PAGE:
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Jakob Ludwig Felix Mendelssohn Bartholdy Edit Profile

Composer , conductor , organist , pianist

Jakob Ludwig Felix Mendelssohn Bartholdy, born and widely known as Felix Mendelssohn, was a German composer, pianist, organist and conductor of the early Romantic period.


Felix Mendelssohn was born on February 3, 1809, in Hamburg, at the time an independent city-state. When Mendelssohn was 2 years old, he moved to Berlin with his parents and siblings.


In Berlin, the young Mendelssohn began taking piano lessons with Ludwig Berger. Mendelssohn also studied composition under composer K. F. Zelter as a child. In 1816, he broadened his lessons, studying under pianist Marie Bigot during an extended stay in Paris, France.


In 1819, Felix Mendelssohn joined the Singakademie music academy and began composing non-stop. In 1820 alone, he wrote a violin sonata, two piano sonatas, multiple songs, a cantata, a brief opera and a male quartet.

In 1824 Mendelssohn studied under the composer and piano virtuoso Ignaz Moscheles, who confessed in his diaries that he had little to teach him.

In 1826, Mendelssohn produced one of his best known works, Overture to a Midsummer Night's Dream. He presented his opera The Marriage of the Camacho, the following year in Berlin. It was the only opera of his performed in public during his life.

Besides music, Mendelssohn's education included art, literature, languages, and philosophy. Mendelssohn studied at the Humboldt University of Berlin, where from 1826 to 1829 he attended lectures on aesthetics by Georg Wilhelm Friedrich Hegel, on history by Eduard Gans and on geography by Carl Ritter.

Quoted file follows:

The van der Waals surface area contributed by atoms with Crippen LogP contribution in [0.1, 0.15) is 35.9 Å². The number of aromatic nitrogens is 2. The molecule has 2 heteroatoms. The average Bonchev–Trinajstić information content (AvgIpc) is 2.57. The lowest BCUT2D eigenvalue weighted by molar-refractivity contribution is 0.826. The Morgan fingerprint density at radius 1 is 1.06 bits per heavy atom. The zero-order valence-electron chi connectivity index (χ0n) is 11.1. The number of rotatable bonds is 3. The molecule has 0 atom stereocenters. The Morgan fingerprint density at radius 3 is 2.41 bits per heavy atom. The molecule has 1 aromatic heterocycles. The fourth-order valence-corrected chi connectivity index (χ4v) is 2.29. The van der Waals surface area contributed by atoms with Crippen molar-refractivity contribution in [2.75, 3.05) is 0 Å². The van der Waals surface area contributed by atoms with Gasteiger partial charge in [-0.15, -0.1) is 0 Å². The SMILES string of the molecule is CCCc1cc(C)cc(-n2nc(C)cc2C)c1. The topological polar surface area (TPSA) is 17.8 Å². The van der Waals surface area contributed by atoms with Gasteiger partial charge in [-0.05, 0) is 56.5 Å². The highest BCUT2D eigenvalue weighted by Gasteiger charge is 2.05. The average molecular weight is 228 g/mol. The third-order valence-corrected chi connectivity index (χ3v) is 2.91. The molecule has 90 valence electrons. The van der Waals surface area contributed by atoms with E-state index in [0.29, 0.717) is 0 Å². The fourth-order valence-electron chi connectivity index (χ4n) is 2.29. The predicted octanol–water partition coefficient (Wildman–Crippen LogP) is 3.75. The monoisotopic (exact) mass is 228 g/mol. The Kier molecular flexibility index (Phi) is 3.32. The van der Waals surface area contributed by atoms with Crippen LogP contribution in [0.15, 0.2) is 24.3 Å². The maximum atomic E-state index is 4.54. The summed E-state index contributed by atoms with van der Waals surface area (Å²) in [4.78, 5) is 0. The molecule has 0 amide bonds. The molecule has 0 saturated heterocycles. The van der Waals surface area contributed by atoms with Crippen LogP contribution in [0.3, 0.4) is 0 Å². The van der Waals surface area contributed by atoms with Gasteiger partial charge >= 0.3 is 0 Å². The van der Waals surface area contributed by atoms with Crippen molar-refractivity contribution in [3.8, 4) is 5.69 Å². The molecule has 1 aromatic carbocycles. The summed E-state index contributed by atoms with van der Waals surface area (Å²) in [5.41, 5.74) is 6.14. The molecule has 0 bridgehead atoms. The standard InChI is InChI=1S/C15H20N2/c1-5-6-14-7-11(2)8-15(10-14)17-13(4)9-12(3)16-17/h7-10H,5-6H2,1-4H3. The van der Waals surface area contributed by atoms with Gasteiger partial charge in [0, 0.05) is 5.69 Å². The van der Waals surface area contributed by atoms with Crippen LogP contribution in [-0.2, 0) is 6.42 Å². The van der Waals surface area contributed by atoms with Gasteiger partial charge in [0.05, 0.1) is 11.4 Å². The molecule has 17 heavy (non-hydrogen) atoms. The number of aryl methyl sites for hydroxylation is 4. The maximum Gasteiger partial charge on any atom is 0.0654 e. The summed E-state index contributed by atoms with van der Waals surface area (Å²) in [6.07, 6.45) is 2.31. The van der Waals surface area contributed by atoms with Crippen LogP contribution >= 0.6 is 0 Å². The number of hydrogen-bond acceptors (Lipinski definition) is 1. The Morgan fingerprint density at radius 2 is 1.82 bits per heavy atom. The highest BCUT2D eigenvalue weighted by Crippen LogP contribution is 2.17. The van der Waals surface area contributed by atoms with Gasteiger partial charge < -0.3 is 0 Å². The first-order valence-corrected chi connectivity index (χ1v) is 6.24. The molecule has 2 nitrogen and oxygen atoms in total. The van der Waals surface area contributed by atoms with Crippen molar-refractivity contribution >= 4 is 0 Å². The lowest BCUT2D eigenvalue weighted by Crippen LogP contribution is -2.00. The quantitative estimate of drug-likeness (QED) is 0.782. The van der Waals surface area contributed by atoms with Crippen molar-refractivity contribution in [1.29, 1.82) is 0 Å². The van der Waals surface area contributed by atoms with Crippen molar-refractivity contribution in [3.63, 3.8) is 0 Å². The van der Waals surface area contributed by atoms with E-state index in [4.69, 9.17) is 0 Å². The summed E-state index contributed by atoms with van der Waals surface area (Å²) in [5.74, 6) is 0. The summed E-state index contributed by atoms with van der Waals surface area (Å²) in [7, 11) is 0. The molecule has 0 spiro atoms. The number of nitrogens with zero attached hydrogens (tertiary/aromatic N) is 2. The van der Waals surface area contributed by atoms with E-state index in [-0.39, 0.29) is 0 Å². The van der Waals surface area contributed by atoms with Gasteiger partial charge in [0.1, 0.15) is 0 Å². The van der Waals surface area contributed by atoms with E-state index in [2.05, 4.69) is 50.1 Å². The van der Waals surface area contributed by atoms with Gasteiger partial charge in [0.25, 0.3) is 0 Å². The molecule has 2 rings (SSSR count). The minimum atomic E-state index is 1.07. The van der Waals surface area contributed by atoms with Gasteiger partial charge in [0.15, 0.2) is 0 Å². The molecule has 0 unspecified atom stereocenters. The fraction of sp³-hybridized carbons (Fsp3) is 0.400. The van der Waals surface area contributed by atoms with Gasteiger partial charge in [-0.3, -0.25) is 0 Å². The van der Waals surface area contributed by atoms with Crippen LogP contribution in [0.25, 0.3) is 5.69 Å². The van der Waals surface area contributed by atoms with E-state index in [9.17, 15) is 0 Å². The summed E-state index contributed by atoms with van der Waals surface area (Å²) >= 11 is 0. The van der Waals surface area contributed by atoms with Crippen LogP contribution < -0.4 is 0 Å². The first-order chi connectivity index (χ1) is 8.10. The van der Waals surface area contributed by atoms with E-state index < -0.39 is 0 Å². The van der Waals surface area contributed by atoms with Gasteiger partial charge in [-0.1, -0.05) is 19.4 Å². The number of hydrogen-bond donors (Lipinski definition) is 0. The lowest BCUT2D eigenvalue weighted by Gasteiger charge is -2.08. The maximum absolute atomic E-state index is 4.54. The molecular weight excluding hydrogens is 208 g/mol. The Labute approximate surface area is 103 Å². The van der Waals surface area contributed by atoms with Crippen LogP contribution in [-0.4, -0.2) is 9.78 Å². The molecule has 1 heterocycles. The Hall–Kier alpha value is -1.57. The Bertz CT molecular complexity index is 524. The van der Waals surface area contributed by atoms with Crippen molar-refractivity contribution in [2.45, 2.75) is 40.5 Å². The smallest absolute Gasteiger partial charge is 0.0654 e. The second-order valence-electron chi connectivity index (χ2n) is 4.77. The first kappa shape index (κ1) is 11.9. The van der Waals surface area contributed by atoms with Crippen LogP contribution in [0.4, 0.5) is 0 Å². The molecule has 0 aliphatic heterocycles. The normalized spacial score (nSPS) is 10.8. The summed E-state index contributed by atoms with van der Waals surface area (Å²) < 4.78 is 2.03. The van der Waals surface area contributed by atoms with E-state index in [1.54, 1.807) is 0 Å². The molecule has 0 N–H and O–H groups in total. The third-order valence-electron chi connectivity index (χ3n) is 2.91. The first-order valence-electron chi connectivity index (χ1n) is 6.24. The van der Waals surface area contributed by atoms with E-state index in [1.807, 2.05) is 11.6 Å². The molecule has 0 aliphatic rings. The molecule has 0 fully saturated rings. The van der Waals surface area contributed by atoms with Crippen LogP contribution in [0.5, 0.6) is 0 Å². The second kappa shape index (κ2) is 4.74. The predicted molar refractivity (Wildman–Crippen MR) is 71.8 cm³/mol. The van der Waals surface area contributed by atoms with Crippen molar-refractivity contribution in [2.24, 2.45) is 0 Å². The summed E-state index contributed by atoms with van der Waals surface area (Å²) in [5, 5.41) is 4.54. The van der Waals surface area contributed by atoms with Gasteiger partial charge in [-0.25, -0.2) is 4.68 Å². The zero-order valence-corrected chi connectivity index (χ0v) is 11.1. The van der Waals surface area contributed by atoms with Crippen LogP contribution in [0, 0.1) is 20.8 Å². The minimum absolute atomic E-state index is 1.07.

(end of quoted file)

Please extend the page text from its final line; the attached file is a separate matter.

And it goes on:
At Singakademie, Mendelssohn also became a conductor. In 1829, he conducted a performance of Bach's St. Matthew Passion. The performance's success led to other great opportunities, including a chance to conduct the London Philharmonic Society that same year. Inspired by his visit to England and Scotland, Mendelssohn began composing his Symphony No. 3; it took more than a decade to complete. Known as his Scottish Symphony, the work commemorated his visit to Holyrood Chapel in Edinburgh and the highlands.

Mendelssohn continued to compose prolifically while working as a conductor. He wrote the Reformation Symphony in 1830, and followed that accomplishment with a three-year European tour. During that time, he published his first book of songs, entitled Songs without Words (1832). Italian Symphony (1833), another of Mendelssohn's best known works, was also born of this period. In 1835, Mendelssohn was granted an illustrious role: conductor of the Gewandhaus Orchestra in Leipzig.

In 1837, Mendelssohn composed his Piano Concerto No. 2 in D Minor. From 1838 to 1844, he toiled away on his Violin Concerto in E Minor. Prior to the piece's completion, Mendelssohn founded the Leipzig Conservatory of Music and became its director. In so doing, he put Leipzig on the map as the musical center of Germany. After finishing Violin Concerto in E Minor, Mendelssohn conducted a string of concerts for the Philharmonic. In 1846 he presented his newly written Elijah at the Birmingham Festival.